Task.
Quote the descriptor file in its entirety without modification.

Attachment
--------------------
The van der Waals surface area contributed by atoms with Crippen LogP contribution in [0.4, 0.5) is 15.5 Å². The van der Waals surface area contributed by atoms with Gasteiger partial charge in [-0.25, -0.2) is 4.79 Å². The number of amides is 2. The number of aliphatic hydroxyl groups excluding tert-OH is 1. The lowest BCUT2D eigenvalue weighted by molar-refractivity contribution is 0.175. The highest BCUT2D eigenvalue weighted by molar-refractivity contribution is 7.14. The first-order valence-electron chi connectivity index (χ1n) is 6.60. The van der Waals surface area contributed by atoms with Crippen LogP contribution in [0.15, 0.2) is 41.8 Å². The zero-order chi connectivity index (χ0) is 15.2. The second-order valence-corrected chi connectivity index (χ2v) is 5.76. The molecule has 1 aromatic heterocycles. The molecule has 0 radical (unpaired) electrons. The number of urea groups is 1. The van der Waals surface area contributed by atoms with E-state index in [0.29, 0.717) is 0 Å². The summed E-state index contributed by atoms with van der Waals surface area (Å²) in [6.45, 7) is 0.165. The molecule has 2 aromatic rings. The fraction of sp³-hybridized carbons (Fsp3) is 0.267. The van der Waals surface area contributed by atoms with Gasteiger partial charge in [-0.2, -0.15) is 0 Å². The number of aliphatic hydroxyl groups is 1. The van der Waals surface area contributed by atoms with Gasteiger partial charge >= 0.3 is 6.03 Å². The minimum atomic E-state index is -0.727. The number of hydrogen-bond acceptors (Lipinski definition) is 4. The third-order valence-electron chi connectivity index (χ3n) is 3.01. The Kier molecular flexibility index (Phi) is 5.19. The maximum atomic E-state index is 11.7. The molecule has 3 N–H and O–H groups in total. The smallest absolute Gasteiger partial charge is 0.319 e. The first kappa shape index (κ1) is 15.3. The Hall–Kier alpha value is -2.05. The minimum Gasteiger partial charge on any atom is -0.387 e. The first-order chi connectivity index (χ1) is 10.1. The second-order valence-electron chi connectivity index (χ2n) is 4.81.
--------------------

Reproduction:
The van der Waals surface area contributed by atoms with Crippen LogP contribution in [0.4, 0.5) is 15.5 Å². The van der Waals surface area contributed by atoms with Gasteiger partial charge in [-0.25, -0.2) is 4.79 Å². The number of amides is 2. The number of aliphatic hydroxyl groups excluding tert-OH is 1. The lowest BCUT2D eigenvalue weighted by molar-refractivity contribution is 0.175. The highest BCUT2D eigenvalue weighted by molar-refractivity contribution is 7.14. The first-order valence-electron chi connectivity index (χ1n) is 6.60. The van der Waals surface area contributed by atoms with Crippen LogP contribution in [0.15, 0.2) is 41.8 Å². The zero-order chi connectivity index (χ0) is 15.2. The second-order valence-corrected chi connectivity index (χ2v) is 5.76. The molecule has 1 aromatic heterocycles. The molecule has 0 radical (unpaired) electrons. The number of urea groups is 1. The van der Waals surface area contributed by atoms with E-state index in [0.29, 0.717) is 0 Å². The summed E-state index contributed by atoms with van der Waals surface area (Å²) in [6.45, 7) is 0.165. The molecule has 2 aromatic rings. The fraction of sp³-hybridized carbons (Fsp3) is 0.267. The van der Waals surface area contributed by atoms with Gasteiger partial charge in [-0.2, -0.15) is 0 Å². The number of aliphatic hydroxyl groups is 1. The van der Waals surface area contributed by atoms with Gasteiger partial charge >= 0.3 is 6.03 Å². The minimum atomic E-state index is -0.727. The number of hydrogen-bond acceptors (Lipinski definition) is 4. The third-order valence-electron chi connectivity index (χ3n) is 3.01. The Kier molecular flexibility index (Phi) is 5.19. The maximum atomic E-state index is 11.7. The molecule has 3 N–H and O–H groups in total. The smallest absolute Gasteiger partial charge is 0.319 e. The first kappa shape index (κ1) is 15.3. The Hall–Kier alpha value is -2.05. The minimum Gasteiger partial charge on any atom is -0.387 e. The first-order chi connectivity index (χ1) is 10.1. The second-order valence-electron chi connectivity index (χ2n) is 4.81.